June 1, 1944
Letters from Theodore Katz
Thursday 1 June 44
After nine days the ice has broken and a letter from you finally arrived – the one with the rose – also containing the news of your becoming an aunt. How does it feel? You sounded almost disappointed that the twins you’d expected didn’t arrive. But then, on this subject, your mind always seems to run to twins, triplets, platoons and baseball teams. Thank God, it stops with baseball.
It’s the first of June but it feels more like February in Tennessee. What an unpredictable climate. I can readily understand now why I’ve never seen an Englishman without an umbrella or raincoat. As I write it rains and as it rains I write. Forsooth, a pox on this miserable weather.
In the course of my meanderings with sanction of pass, I’ve been able to visit [white out – Stratford-on-Avon?] which is as you know the birthplace of one [white out – Shakespeare?] a very beautiful place where quaintness prevails – Tudor and Elizabethan architecture, thatched roofs, etc. – I also managed to catch a [white out – play at the Royal Shakespeare Company?] – which has been the high point of entertainment I’ve experienced since I’ve arrived.
There is really very little to do – movies are far and few – with attractions dating way back, the pubs are crowded and usually run out of beverage very early in the evening, and night life consists mainly of walking up and down the streets, and with the blackout it takes on the look of a ghost town. Autos are a rarity and bicycles are the most popular means of locomotion, that is next to one’s pedal extremities.
The men all wear caps and scarfs – even when they are working they wear a regular jacket – never overalls, leather jackets or the usual workmans garments one sees back home. The women seem to be a few years behind the styles in dress and hairdo – and I have yet to see one who has mastered the art of applying cosmetics. They just seem to smear it on until they look like circus clowns.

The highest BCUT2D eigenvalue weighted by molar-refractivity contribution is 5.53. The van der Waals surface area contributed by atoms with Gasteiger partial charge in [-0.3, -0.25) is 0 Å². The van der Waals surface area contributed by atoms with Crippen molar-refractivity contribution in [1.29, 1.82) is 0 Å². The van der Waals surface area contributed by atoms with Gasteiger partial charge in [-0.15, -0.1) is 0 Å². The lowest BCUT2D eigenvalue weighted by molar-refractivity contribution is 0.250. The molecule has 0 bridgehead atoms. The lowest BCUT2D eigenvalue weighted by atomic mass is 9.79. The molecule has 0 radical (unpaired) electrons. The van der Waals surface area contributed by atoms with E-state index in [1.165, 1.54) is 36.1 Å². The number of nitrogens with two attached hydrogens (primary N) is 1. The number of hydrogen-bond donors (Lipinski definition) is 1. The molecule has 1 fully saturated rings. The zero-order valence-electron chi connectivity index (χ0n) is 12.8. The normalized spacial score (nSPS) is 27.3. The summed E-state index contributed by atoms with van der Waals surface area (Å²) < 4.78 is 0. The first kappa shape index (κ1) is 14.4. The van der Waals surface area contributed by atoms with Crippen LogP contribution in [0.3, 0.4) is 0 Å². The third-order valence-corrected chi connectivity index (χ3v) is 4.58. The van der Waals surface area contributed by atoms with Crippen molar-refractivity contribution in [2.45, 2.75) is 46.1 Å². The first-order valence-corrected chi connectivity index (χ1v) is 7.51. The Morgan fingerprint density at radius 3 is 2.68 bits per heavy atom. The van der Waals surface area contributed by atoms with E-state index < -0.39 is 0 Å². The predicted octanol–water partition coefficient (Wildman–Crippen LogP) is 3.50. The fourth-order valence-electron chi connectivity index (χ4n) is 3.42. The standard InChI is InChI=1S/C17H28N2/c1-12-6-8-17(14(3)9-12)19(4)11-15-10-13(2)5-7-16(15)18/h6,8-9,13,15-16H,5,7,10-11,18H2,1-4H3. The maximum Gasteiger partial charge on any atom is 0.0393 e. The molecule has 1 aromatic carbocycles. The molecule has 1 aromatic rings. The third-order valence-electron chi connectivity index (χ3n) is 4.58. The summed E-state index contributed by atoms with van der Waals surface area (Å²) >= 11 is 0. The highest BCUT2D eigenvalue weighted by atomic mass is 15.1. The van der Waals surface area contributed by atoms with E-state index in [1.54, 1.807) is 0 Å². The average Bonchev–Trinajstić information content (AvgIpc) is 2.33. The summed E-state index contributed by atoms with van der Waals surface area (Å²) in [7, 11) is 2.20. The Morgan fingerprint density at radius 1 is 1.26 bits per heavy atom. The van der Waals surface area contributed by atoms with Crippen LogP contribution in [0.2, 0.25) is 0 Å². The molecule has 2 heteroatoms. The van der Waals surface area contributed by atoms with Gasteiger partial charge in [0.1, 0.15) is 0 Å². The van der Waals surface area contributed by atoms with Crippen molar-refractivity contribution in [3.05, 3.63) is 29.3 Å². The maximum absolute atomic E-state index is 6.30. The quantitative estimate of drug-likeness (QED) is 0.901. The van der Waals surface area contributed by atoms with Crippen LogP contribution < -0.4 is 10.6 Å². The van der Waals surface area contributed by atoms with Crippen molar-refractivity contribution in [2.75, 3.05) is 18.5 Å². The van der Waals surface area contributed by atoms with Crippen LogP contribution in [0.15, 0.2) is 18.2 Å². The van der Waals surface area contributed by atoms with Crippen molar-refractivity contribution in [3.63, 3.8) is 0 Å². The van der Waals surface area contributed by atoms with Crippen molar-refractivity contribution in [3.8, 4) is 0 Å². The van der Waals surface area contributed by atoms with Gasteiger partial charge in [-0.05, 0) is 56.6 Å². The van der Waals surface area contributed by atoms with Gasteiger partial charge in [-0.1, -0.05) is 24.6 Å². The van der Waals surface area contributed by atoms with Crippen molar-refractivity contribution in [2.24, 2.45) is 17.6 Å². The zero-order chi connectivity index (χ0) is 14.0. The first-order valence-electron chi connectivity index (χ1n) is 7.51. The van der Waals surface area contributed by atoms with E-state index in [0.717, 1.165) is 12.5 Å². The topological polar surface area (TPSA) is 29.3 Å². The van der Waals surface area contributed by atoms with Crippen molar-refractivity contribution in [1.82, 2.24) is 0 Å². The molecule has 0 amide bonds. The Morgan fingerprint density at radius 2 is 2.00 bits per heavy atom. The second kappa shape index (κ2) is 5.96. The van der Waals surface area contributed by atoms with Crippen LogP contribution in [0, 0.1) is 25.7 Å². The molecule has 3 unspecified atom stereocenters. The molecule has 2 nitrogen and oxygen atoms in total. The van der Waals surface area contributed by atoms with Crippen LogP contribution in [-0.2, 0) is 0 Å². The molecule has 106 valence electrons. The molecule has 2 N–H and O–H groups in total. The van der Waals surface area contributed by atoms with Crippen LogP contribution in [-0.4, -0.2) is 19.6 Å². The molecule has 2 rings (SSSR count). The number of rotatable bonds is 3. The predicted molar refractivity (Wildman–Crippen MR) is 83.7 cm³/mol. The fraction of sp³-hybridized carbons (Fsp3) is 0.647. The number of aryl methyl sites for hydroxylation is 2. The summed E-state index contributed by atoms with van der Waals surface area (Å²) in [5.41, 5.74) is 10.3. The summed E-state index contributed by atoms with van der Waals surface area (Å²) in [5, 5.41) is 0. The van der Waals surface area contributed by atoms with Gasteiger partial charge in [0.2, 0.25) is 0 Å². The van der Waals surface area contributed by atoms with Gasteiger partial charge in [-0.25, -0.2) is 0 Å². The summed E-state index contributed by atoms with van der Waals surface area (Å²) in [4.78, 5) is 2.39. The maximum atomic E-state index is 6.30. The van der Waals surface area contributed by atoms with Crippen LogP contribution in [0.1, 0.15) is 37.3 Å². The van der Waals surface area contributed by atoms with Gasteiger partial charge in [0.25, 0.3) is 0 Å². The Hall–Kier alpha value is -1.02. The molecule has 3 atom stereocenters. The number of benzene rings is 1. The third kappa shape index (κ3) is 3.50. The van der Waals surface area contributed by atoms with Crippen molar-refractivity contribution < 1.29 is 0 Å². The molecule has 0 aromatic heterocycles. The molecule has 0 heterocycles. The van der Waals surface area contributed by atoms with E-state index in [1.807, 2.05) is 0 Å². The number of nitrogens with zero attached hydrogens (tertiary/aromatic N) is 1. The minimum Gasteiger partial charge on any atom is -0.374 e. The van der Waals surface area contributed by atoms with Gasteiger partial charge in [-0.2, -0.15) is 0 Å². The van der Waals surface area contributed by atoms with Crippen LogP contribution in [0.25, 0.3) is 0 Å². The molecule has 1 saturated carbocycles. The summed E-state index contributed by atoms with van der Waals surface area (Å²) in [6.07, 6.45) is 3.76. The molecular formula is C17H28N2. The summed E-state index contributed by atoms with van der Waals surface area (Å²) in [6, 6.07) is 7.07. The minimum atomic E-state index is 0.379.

But for each person in mufti – there seems to be five in uniform – Czechs, Belgians, English, American – and the womens services, ATS, WAACS, WRENS, Land Army Girls – who help at the farms – and a flock of other uniforms whose nomenclature is beyond me.
So much for the unillustrated “Guide to England.” Here it is about a month since I last saw you – a measly month and though the memory remains strong, time drags on with leaden feet. I’m sure it must be a year, but the calendar is no stranger from the truth. As I look back, all the times we’ve been apart take on the aspect of eons, and the times we’ve been together all-too-short, but wonderful just the same, especially that last evening, but I needn’t dwell on that. Your memory is as good as mine.
And now back to my witches brew where I chant “Toil and trouble, when shall we meet again in thunder, lightning and in Washington –“
Regards from Sam & Dave and to your folks – roommates – and new “addition.”